By K.N. Pandita,
Something very unusual for the Government in Islamabad and the top brass at the GHQ has happened in recent days. The government has dispatched a red-corner letter to the Interpol to track down General Pervez Musharraf —- the former Army Chief and President of Pakistan — and hand him over to home authorities. After he was forced to demit office, the General had left his country to take up residence in UK. He knew the dangers of living in Pakistan when shorn of power. Involved in court cases, he was summoned by the Supreme Court of Pakistan for questioning but he has been circumventing court notices since some time. Privately, he often boasts that he is brave enough to return and face the charges.
Why did the government in Islamabad shoot a red-corner letter belatedly? Recently in the Sind legislative assembly, Pakistani Home Minster Rahman Malik disclosed that the Joint Investigation Team handling investigation in the assassination of Benazir Bhutto had submitted its report. Malik did not disclose the details of the report, but the red corner letter was issued only after the report had been received. In other words, Rahman Malik meant to convey that the former General and President was indicted and, therefore, must face prosecution under law.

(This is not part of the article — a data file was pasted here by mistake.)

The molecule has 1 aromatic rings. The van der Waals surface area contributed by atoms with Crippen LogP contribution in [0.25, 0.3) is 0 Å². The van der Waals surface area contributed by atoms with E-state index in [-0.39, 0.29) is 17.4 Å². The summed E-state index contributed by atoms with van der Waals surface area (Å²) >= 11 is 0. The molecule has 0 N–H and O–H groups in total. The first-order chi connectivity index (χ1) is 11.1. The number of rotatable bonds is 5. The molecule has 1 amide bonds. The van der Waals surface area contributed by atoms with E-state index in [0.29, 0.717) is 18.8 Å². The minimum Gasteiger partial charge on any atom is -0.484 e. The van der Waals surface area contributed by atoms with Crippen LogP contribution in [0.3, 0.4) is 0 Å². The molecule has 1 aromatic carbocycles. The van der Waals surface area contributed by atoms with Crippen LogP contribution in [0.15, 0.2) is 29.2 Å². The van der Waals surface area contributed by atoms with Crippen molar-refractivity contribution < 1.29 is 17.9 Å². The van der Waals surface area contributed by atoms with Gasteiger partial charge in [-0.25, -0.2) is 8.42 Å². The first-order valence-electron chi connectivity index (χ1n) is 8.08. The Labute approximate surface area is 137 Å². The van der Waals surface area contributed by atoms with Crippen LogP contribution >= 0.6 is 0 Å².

Before we proceed with the precise theme of this write-up, the question is why the Home Minster chose to speak out in Sind Assembly and at a particular point of time. The Assembly in Sind is the bastion of Sind nationalism and a stronghold of anti-Punjabi domination of the federal government. Bhutto house has made three sacrifices so far and the PPP has always sensitized martyrdom syndrome in general elections. The time chosen for the submission of the report was co-related to general elections scheduled for the end of the current year. Repetition of martyrdom story is bound to strengthen the position of PPP in the province. They will claim to have pursued the finding of the investigation team.